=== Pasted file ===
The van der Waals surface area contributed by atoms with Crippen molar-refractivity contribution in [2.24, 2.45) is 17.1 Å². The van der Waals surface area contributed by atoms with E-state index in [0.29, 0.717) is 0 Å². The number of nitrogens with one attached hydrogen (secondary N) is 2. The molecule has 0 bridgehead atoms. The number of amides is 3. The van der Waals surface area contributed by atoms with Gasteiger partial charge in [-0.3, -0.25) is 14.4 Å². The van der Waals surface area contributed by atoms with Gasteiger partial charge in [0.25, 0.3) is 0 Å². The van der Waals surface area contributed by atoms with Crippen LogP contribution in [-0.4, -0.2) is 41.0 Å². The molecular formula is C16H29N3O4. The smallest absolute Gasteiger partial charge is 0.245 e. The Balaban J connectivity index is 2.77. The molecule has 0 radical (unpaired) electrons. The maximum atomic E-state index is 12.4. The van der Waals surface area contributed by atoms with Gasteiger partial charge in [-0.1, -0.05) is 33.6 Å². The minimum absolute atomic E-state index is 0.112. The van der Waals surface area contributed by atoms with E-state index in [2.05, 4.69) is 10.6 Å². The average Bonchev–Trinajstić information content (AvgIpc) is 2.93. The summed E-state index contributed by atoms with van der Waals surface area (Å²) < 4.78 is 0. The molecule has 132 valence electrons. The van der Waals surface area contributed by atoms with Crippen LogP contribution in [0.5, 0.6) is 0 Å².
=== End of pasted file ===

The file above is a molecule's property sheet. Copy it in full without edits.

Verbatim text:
The van der Waals surface area contributed by atoms with Crippen molar-refractivity contribution in [2.24, 2.45) is 17.1 Å². The van der Waals surface area contributed by atoms with E-state index in [0.29, 0.717) is 0 Å². The number of nitrogens with one attached hydrogen (secondary N) is 2. The molecule has 0 bridgehead atoms. The number of amides is 3. The van der Waals surface area contributed by atoms with Gasteiger partial charge in [-0.3, -0.25) is 14.4 Å². The van der Waals surface area contributed by atoms with Gasteiger partial charge in [0.25, 0.3) is 0 Å². The van der Waals surface area contributed by atoms with Crippen LogP contribution in [-0.4, -0.2) is 41.0 Å². The molecular formula is C16H29N3O4. The smallest absolute Gasteiger partial charge is 0.245 e. The Balaban J connectivity index is 2.77. The molecule has 0 radical (unpaired) electrons. The maximum atomic E-state index is 12.4. The van der Waals surface area contributed by atoms with Gasteiger partial charge in [-0.1, -0.05) is 33.6 Å². The minimum absolute atomic E-state index is 0.112. The van der Waals surface area contributed by atoms with E-state index in [2.05, 4.69) is 10.6 Å². The average Bonchev–Trinajstić information content (AvgIpc) is 2.93. The summed E-state index contributed by atoms with van der Waals surface area (Å²) < 4.78 is 0. The molecule has 132 valence electrons. The van der Waals surface area contributed by atoms with Crippen LogP contribution in [0.5, 0.6) is 0 Å².